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Slovenia History, Language and Culture
History of Slovenia
An independent nation since 1991, the territory of present-day Slovenia has a rich and tumultuous history that belies its age. Until the early 20th century, foreign kingdoms – the Frankish Empire, Holy Roman Empire and Austro-Hungarian Empire – controlled Slovenia. The Kingdom of Serbs, Croats and Slovenes, a territory later renamed Yugoslavia, then absorbed the Slovenian area at the end of WWI.
But the turmoil continued in 1941 when the Axis powers invaded Yugoslavia and carved up Slovenia between Germany, Italy and Hungary. This invasion was met with unexpectedly fierce resistance in the form of the Yugoslav Communist Party, led by Josip Broz Tito, who helped defeat the aggressors in 1945 and establish the Democratic Federal Yugoslavia.
Slovenia became a constituent republic of this new federation, but the ruling League of Communists of Slovenia (LCS) sought greater autonomy from Belgrade, Serbia's capital. Their opposition was muted, however, after similar calls from Croatia were forcefully suppressed by Tito in 1971.
Slovenia’s liberal political atmosphere quickly proved the antithesis of the autocratic climate in Serbia under Slobodan Milosevic. In 1990, it became the first Yugoslavian federal state to hold multi-party elections, which DEMOS, a six-party centre-right coalition, won.
Slovenia’s liberal political atmosphere – the antithesis to the autocratic climate in Serbia under Slobodan Milosevic – saw it become the first Yugoslavian federal state to hold multi-party elections in 1990, which were won by a six-party centre-right coalition, calling itself DEMOS.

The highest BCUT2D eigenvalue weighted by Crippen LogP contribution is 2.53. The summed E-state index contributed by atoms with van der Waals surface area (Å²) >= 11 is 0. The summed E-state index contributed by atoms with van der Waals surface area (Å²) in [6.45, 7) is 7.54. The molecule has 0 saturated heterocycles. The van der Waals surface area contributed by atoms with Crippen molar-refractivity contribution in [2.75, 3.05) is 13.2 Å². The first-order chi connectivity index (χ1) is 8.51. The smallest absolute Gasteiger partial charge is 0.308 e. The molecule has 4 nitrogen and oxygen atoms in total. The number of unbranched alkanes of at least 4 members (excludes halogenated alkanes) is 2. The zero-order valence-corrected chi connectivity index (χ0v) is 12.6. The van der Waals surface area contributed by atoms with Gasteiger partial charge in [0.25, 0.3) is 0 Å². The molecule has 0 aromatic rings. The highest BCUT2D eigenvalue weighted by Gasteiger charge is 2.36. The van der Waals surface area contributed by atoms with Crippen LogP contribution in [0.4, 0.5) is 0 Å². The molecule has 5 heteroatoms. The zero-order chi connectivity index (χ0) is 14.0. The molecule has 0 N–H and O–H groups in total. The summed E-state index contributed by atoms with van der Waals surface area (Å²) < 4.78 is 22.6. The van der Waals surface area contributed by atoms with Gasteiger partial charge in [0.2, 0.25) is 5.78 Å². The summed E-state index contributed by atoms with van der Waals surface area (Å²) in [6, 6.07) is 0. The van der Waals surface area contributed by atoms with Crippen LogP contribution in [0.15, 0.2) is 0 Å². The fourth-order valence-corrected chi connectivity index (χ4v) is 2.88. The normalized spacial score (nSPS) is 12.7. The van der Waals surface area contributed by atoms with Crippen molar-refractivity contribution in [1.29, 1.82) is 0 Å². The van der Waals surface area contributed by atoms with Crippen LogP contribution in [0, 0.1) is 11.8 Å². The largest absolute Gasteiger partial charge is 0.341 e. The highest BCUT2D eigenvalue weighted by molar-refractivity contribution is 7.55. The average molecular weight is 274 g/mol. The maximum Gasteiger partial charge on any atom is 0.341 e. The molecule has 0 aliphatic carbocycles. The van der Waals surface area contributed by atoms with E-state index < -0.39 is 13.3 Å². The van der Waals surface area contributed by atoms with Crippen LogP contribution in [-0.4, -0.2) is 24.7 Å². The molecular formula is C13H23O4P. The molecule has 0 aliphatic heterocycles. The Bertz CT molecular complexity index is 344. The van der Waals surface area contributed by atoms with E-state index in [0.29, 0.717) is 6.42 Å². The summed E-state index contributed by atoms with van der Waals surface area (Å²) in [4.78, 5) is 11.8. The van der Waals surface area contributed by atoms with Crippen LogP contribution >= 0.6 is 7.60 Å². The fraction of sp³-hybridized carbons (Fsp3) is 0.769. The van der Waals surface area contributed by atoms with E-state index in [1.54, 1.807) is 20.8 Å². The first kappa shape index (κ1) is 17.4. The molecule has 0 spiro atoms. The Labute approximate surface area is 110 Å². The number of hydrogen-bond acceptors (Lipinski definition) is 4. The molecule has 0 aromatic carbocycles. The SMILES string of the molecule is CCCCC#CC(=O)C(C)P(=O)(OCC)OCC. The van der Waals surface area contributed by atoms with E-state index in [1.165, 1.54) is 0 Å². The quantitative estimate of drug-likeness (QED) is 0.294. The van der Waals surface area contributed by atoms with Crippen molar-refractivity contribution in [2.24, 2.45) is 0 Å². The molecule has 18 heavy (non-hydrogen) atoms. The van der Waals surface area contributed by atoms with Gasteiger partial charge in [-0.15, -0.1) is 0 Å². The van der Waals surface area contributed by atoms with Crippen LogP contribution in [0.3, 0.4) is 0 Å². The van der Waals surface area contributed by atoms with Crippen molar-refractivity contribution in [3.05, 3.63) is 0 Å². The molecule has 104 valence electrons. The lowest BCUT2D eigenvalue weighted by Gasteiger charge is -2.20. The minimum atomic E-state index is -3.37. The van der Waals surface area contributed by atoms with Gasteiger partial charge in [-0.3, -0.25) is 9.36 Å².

After 14 months, during which both Slovenia and Croatia became increasingly alienated from Belgrade, Slovenia declared independence. The central government immediately sent in armoured convoys to take control of federal border posts and key installations in the capital Ljubljana.
The army clearly did not expect the resistance put up by Slovene irregulars. After a few weeks of sporadic and largely inconclusive fighting, the two sides reached a ceasefire. By October 1991 all federal military forces had left the republic, and Slovenia proclaimed its independence on 8 October.
Full international recognition followed in January 1992, after which the DEMOS government collapsed, having achieved its sole objective of securing global acknowledgment. Slovenia was admitted to the United Nations in May 1992 and joined the EU in May 2004, becoming the first of the former Yugoslav republics to attain membership.
In over two decades, Slovenia has undergone a remarkable transformation from a controlled federal state to an independent, democratic nation and eurozone member. It was a bumpy ride – the worldwide financial crisis of 2008 hit this fledgling nation particularly hard – but the future seems to be bright for this young country of two million.
Did you know?
• Pound for pound, Slovenia is one of the most biodiverse countries on the planet – it covers just 0.004% of the world’s surface, but is home to 1% of all living creatures.
• The town of Maribor boasts the oldest vine in the world, estimated to be approximately 450 years old.
• Slovenia is home to an estimated 700 brown bears, which is one of the largest bear populations in Europe.
Religion in Slovenia
Most of the population is Roman Catholic (about 60%), with small communities of other Christians including Eastern Orthodox. There are also Muslim and Jewish minorities, as well as 10% declared atheist or nonreligious.
Social Conventions in Slovenia
Shaking hands is the normal form of greeting. Usual European social conventions apply and informal dress is widely acceptable. Smoking is prohibited on public transport, in cinemas, theatres, public offices and in waiting rooms. You must be at least 18 to purchase tobacco products. Slovenia’s strict smoking regulations, some of the most stringent in the EU, fall in line with the country’s ‘green’ environmental initiative.
Language in Slovenia
Slovene, which is closely related to Croat and Czech. Most Slovenes speak German, Hungarian or Italian, with English as a second language.
Živjo / Zdravo = Hello
Kako si? / Kako ste? = How are you?
Me veseli = Nice to meet you.
Prosim = Please
Hvala = Thank you
Da = Yes
Ne = No
Nasvidenje = Goodbye